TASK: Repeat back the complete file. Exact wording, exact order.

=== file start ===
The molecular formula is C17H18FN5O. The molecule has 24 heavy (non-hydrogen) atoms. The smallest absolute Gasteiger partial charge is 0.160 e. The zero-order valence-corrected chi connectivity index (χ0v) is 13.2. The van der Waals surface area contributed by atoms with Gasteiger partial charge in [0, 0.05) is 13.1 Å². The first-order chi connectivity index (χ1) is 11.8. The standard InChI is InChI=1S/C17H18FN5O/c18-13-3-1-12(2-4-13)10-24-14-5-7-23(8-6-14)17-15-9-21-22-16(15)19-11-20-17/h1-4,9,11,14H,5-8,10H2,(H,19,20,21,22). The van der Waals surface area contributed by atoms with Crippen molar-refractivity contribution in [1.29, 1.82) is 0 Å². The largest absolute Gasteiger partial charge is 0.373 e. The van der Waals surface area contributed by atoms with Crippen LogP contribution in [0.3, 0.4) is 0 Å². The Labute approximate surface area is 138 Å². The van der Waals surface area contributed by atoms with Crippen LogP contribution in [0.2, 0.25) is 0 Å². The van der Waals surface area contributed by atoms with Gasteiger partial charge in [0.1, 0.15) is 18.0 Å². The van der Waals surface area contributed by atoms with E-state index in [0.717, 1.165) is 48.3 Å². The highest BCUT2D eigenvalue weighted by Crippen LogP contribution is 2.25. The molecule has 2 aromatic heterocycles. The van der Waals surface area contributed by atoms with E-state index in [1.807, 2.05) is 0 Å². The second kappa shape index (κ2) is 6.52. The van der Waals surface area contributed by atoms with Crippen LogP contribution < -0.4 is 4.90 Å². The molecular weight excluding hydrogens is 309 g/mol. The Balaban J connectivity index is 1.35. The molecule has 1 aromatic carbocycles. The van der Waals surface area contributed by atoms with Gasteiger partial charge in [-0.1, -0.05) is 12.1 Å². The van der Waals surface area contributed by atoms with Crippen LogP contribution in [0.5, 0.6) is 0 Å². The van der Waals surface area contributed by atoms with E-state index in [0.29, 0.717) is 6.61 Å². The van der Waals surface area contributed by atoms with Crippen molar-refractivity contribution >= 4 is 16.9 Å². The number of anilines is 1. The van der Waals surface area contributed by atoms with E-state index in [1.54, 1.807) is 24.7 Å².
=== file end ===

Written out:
The molecular formula is C17H18FN5O. The molecule has 24 heavy (non-hydrogen) atoms. The smallest absolute Gasteiger partial charge is 0.160 e. The zero-order valence-corrected chi connectivity index (χ0v) is 13.2. The van der Waals surface area contributed by atoms with Gasteiger partial charge in [0, 0.05) is 13.1 Å². The first-order chi connectivity index (χ1) is 11.8. The standard InChI is InChI=1S/C17H18FN5O/c18-13-3-1-12(2-4-13)10-24-14-5-7-23(8-6-14)17-15-9-21-22-16(15)19-11-20-17/h1-4,9,11,14H,5-8,10H2,(H,19,20,21,22). The van der Waals surface area contributed by atoms with Crippen molar-refractivity contribution in [1.29, 1.82) is 0 Å². The largest absolute Gasteiger partial charge is 0.373 e. The van der Waals surface area contributed by atoms with Crippen LogP contribution in [0.3, 0.4) is 0 Å². The Labute approximate surface area is 138 Å². The van der Waals surface area contributed by atoms with Crippen LogP contribution in [0.2, 0.25) is 0 Å². The van der Waals surface area contributed by atoms with Gasteiger partial charge in [0.1, 0.15) is 18.0 Å². The van der Waals surface area contributed by atoms with E-state index in [0.717, 1.165) is 48.3 Å². The highest BCUT2D eigenvalue weighted by Crippen LogP contribution is 2.25. The molecule has 2 aromatic heterocycles. The van der Waals surface area contributed by atoms with E-state index in [1.807, 2.05) is 0 Å². The second kappa shape index (κ2) is 6.52. The van der Waals surface area contributed by atoms with Crippen LogP contribution < -0.4 is 4.90 Å². The molecular weight excluding hydrogens is 309 g/mol. The Balaban J connectivity index is 1.35. The molecule has 1 aromatic carbocycles. The van der Waals surface area contributed by atoms with Gasteiger partial charge in [-0.1, -0.05) is 12.1 Å². The van der Waals surface area contributed by atoms with Crippen LogP contribution in [0.5, 0.6) is 0 Å². The van der Waals surface area contributed by atoms with E-state index in [0.29, 0.717) is 6.61 Å². The van der Waals surface area contributed by atoms with Crippen molar-refractivity contribution >= 4 is 16.9 Å². The number of anilines is 1. The van der Waals surface area contributed by atoms with E-state index in [1.54, 1.807) is 24.7 Å².